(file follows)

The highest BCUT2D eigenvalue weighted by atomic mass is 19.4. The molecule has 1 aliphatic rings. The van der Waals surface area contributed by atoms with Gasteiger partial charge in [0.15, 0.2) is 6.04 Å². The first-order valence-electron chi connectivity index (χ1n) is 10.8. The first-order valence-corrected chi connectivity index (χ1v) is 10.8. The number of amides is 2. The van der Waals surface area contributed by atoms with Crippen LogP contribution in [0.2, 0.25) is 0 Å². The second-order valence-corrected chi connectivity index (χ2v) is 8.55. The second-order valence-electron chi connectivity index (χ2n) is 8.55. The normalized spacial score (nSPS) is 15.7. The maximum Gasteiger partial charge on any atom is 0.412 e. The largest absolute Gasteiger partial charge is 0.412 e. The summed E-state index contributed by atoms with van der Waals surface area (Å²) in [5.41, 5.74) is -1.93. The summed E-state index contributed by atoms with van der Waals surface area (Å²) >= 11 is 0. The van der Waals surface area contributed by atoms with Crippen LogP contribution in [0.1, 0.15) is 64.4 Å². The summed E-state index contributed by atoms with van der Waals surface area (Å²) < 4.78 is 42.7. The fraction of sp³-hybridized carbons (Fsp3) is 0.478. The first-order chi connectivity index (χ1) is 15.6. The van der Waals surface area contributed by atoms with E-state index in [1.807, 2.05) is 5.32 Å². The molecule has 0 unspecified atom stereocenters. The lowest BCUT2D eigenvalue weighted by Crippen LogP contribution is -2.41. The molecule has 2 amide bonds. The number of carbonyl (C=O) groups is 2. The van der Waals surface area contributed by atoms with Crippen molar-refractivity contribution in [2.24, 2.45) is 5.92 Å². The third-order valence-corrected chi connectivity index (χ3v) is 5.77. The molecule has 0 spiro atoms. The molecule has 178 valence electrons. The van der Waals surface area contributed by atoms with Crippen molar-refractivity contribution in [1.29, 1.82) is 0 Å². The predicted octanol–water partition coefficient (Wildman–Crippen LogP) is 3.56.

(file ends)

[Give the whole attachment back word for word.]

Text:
The highest BCUT2D eigenvalue weighted by atomic mass is 19.4. The molecule has 1 aliphatic rings. The van der Waals surface area contributed by atoms with Gasteiger partial charge in [0.15, 0.2) is 6.04 Å². The first-order valence-electron chi connectivity index (χ1n) is 10.8. The first-order valence-corrected chi connectivity index (χ1v) is 10.8. The number of amides is 2. The van der Waals surface area contributed by atoms with Crippen LogP contribution in [0.2, 0.25) is 0 Å². The second-order valence-corrected chi connectivity index (χ2v) is 8.55. The second-order valence-electron chi connectivity index (χ2n) is 8.55. The normalized spacial score (nSPS) is 15.7. The maximum Gasteiger partial charge on any atom is 0.412 e. The largest absolute Gasteiger partial charge is 0.412 e. The summed E-state index contributed by atoms with van der Waals surface area (Å²) in [5.41, 5.74) is -1.93. The summed E-state index contributed by atoms with van der Waals surface area (Å²) >= 11 is 0. The van der Waals surface area contributed by atoms with Crippen LogP contribution in [0.1, 0.15) is 64.4 Å². The summed E-state index contributed by atoms with van der Waals surface area (Å²) < 4.78 is 42.7. The fraction of sp³-hybridized carbons (Fsp3) is 0.478. The first-order chi connectivity index (χ1) is 15.6. The van der Waals surface area contributed by atoms with E-state index in [1.807, 2.05) is 5.32 Å². The molecule has 0 unspecified atom stereocenters. The lowest BCUT2D eigenvalue weighted by Crippen LogP contribution is -2.41. The molecule has 2 amide bonds. The number of carbonyl (C=O) groups is 2. The van der Waals surface area contributed by atoms with Crippen molar-refractivity contribution in [2.24, 2.45) is 5.92 Å². The third-order valence-corrected chi connectivity index (χ3v) is 5.77. The molecule has 0 spiro atoms. The molecule has 178 valence electrons. The van der Waals surface area contributed by atoms with Crippen molar-refractivity contribution in [1.29, 1.82) is 0 Å². The predicted octanol–water partition coefficient (Wildman–Crippen LogP) is 3.56.